(i) identifying the mineral potential of extractive waste;
(ii) exploring the recycling, reusing or reclaiming of extractive waste, where this is environmentally sound;
(iii) identifying practices that will facilitate the protection of the environment;
(iv) the potential to improve remediation of the mine and associated waste as part of a process of revitalisation.
(2) Any proposals emanating from this section which involve the revisiting of formerly disused sites shall engage in a period of public consultation prior to activity commencing at that site. During this period of consultation, members of the public and other interested parties shall be free to submit their views on the proposals.”.
The amendment has a broad and specific purpose, namely, to achieve a degree of reuse of abandoned mines. It follows from conversations with the Science Foundation Ireland centre, iCRAG, in regard to the dormant potential of abandoned mines, where rare earth minerals which were once thought to be of no use were included in tailings. Some of the material that was essentially thrown away or left behind is now understood through research to be of great value in the electronics industry and elsewhere. There may be significant merit to revisiting some of these mine sites to investigate their potential. In parallel, where there may have been less than perfect clean-up or closedown of these sites in the past, there is an opportunity to revisit them, both to re-extract commercial or valuable minerals still contained within the tailings and also to avail of the opportunity to remediate and do a better job on clean-up. This also ties in very much with the idea of the circular economy whereby, rather than doing everything from scratch, we re-use, revisit and recycle. To take something that was considered waste and turn it into something that is valuable in every sense is a very valuable thing to do.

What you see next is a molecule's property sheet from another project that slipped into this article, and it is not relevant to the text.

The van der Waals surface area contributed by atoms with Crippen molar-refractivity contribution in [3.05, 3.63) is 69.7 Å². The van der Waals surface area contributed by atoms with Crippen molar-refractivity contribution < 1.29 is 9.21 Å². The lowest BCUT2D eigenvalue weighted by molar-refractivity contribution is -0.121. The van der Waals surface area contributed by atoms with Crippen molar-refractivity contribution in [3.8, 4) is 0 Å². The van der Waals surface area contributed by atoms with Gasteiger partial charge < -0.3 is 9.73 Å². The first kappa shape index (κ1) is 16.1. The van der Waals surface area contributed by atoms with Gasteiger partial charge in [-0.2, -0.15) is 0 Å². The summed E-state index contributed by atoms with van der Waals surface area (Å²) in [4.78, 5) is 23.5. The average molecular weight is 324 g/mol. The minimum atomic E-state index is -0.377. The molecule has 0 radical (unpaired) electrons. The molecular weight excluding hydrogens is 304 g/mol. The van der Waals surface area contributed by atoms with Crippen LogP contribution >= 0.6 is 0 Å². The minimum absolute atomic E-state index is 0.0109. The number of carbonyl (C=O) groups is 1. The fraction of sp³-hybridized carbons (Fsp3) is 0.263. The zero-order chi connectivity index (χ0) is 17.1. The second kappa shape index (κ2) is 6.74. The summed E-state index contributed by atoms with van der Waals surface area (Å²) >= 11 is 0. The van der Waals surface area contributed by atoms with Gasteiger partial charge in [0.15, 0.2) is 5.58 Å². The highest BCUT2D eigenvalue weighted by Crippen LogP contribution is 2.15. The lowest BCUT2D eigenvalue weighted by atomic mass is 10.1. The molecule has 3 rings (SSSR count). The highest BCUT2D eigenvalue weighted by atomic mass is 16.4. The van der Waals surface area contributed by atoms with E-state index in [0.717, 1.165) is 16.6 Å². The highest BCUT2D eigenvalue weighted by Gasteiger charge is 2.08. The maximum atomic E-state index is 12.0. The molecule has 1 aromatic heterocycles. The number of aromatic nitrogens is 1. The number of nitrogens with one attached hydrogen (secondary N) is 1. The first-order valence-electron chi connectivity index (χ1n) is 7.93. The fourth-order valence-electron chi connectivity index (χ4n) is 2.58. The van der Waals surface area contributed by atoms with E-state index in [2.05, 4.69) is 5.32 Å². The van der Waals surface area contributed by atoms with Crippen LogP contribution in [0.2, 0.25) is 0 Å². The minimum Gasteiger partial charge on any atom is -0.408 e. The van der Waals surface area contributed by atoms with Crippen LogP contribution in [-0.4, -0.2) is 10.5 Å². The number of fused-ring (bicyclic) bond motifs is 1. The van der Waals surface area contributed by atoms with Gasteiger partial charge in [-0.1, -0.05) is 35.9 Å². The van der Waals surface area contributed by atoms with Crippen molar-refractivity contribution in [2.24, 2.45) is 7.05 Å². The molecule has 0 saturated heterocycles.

That is the specific purpose of the amendment. As Fianna Fáil spokesman on research, I believe every Department should encompass a research element to its work. The broader concept of the amendment is to support and facilitate this in legislation in that the Minister and the Department would have a remit to commission or sponsor research along the lines of the various mineral rehabilitation opportunities that still present at some of these sites.
The amendment states "any proposals emanating from this section which involves the revisiting of formerly disused sites shall engage in a period of public consultation prior to activity commencing at that site". This is to assuage the concerns of local communities that there might be activity on a site that was thought to be closed down. It is recommended in the subsection of the amendment that there be a public consultation exercise to ascertain the views of the community and stakeholders prior to anything significant proceeding on such sites. I commend the amendment to the House.